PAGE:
(8) The confession that “Jesus is Lord” is not simply a declaration of faith and an acknowledgement that He is the Master of our lives individually and as a church. It is also a political statement.

Read the whole thing for an explanation and defense of each point.

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Comments:


5 thoughts on “8 Theses on God and Government”

  1. christian cerna says:

    I have a problem with point #5:
    “Although we are submissive to the authority of government, Christians have a responsibility as citizens of both heaven and earth to influence for good the government under which they live.”

    I don’t see any place in the NT where it is stated that Christians are responsible for becoming politically active, or trying to influence government.

    The closest thing I can find, is the admonition from Paul, that the churches pray for people in places of authority, so that we may live in peace.

    Whenever the Church becomes involved in politics, or “officially” supports a political party, at some point it will inevitably end up compromising its beliefs.

    1. Christian,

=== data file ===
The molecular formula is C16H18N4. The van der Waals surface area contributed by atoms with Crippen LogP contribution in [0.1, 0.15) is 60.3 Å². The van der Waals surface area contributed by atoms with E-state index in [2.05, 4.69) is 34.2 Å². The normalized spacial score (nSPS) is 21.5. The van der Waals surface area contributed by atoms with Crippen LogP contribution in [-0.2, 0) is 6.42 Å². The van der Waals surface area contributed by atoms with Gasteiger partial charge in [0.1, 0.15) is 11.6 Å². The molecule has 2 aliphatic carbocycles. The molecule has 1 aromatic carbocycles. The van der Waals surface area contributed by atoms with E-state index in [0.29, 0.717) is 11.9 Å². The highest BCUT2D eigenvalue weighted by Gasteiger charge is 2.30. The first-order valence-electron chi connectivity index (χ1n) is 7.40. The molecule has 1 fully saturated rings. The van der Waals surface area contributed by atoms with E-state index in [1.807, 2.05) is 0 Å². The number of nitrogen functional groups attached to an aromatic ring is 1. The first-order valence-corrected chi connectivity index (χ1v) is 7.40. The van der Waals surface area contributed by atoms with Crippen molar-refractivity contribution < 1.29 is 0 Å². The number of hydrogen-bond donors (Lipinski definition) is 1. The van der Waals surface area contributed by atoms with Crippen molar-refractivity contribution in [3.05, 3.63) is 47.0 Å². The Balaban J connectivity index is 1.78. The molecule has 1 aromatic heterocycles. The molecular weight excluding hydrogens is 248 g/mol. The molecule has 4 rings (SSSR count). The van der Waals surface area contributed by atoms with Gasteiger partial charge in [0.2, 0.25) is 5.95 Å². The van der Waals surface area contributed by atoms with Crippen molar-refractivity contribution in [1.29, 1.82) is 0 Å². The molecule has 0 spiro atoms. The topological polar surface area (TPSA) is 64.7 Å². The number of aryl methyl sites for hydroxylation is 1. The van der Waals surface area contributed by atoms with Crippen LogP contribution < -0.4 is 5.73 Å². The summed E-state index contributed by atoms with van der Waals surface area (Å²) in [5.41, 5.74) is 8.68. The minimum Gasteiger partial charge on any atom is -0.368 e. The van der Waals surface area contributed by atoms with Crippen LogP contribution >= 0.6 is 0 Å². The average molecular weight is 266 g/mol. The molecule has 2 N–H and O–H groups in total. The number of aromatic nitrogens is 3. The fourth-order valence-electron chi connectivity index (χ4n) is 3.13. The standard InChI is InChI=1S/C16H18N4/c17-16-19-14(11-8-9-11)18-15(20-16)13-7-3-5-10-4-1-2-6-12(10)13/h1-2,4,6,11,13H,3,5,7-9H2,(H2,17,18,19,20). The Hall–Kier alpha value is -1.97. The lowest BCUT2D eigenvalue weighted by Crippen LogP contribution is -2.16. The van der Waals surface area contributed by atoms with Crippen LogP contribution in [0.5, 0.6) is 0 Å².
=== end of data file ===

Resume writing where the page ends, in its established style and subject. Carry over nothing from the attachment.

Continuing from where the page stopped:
The reason for this is partly due to the fact that there is no political system in biblical times that parallels a representative form of democracy. Of course, Biblical truths and principles about government reach God’s people in all places with both binding authority and overlapping application (Daniel 4; Acts 17:26-27;Romans 13:1ff; I Peter 2:13-14). And we can look to the prophets and learn much about divine concern for justice and protection of the vulnerable. In Jesus, we find teaching on non-resistance as a personal ethic for His followers (although, I hesitate to apply this ethic too closely to how the followers of Jesus function in government — particularly in law enforcement). Yet none of this biblical instruction was delivered to people who lived in democratic forms of government.